Thursday, January 22, 2009

Running as assessment?

I used to run. A lot. I don't run anymore. I messed up my knee and the NHS says "We-ell, as we get older..." I don't have private medical. So I don't run anymore.

But I listen to runners talking. Twice a week, as I sit in the clubhouse while my son trains with the club. I hear them discussing this meet and that race.

And I think about running.

If you think about a race, it has a lot in common with summative assessments. You train for weeks on end, then you go and stand on the line with a bunch of other people. When that gun goes off, this is it. This is what all the training and preparation has been about. It doesn't matter how well you did in the training sessions. It matters only how quickly you cross that finish line.

You race against the other runners. You want to do better than them. You race against yourself. You want to do better than before. You're looking for that 'PB' that runners talk about. That personal best.

I'm okay that that's how it works in running.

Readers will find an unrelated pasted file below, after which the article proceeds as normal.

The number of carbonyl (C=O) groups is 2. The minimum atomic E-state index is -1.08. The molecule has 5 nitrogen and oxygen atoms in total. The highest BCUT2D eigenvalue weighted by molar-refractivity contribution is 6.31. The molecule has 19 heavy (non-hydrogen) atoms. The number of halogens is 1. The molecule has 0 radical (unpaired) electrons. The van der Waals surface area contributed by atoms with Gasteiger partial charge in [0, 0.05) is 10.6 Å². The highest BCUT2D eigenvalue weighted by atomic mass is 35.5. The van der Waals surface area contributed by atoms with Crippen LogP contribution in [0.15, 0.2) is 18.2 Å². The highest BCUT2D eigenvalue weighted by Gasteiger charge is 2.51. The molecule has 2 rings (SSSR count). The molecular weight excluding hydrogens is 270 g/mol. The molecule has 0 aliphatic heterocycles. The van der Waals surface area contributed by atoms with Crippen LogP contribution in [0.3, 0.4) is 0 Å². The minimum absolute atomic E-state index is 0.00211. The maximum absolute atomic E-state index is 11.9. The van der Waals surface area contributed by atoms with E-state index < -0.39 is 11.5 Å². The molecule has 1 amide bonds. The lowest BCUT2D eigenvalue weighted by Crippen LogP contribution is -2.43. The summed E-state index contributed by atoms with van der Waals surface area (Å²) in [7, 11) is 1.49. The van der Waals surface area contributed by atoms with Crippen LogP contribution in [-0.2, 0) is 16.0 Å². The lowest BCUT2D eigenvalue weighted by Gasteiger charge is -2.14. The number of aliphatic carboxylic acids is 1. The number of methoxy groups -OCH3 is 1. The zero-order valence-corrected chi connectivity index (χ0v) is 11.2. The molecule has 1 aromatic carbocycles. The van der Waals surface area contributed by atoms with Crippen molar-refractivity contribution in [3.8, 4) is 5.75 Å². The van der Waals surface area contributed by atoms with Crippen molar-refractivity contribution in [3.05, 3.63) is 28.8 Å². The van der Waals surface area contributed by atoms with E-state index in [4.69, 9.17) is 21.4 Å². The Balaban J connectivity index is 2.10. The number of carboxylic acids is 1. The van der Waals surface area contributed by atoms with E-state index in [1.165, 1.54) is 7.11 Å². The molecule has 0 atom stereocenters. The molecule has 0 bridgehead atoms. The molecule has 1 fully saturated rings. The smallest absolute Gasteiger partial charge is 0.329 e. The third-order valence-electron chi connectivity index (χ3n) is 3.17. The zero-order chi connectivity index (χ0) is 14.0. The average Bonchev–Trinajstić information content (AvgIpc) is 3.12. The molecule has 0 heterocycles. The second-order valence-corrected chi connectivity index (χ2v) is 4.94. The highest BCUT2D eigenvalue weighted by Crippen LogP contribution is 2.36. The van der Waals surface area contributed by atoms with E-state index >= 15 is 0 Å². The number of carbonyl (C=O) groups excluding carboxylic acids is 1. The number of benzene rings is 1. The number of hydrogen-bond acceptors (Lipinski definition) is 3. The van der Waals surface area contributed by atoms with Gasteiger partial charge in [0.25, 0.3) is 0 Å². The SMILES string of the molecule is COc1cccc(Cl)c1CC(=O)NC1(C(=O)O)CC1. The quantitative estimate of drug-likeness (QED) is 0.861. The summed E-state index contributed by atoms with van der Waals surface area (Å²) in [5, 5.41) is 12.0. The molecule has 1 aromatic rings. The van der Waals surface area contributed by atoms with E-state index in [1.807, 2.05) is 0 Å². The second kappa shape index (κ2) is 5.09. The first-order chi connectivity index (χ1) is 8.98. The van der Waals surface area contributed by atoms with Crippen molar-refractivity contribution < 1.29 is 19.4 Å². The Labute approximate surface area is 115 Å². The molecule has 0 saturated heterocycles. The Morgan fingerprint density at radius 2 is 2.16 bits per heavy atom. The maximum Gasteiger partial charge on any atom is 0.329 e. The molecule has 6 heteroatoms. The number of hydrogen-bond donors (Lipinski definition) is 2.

I'm not okay that that model is applied in education. If I work my tail off all year. If I attend every lesson. If I complete all the set work. If I participate in class discussions and group work. And then I go to pieces in the sepulchral silence and the tension of the exam room, I am considered a loser?

Education is not a race. One brief moment should not outweigh the rest of the year.

In the exam room, I may not talk to other students. On the road, I can talk to other runners. In the exam room, I may not use my phone, or listen to my ipod to soothe my shattered nerves. On the road, I can do both of those things.

Er... no. Not any more.

It seems that in official road races nowadays (as opposed to fun runs) any competitor seen with an iPod is immediately disqualified. Two members of our club fell victim to this ruling at a recent event.

Perhaps they're afraid the person is listening to something which induces the same results as steroids. Perhaps having a rhythm playing in your ears gives you an unfair advantage (Was there ever a song like Faithless's "Mass Destruction" for giving a perfect running rhythm?)

I think we might have started to assess the wrong things out on the road just as much as we have been doing in the exam room.

The tide is moving in the wrong direction!

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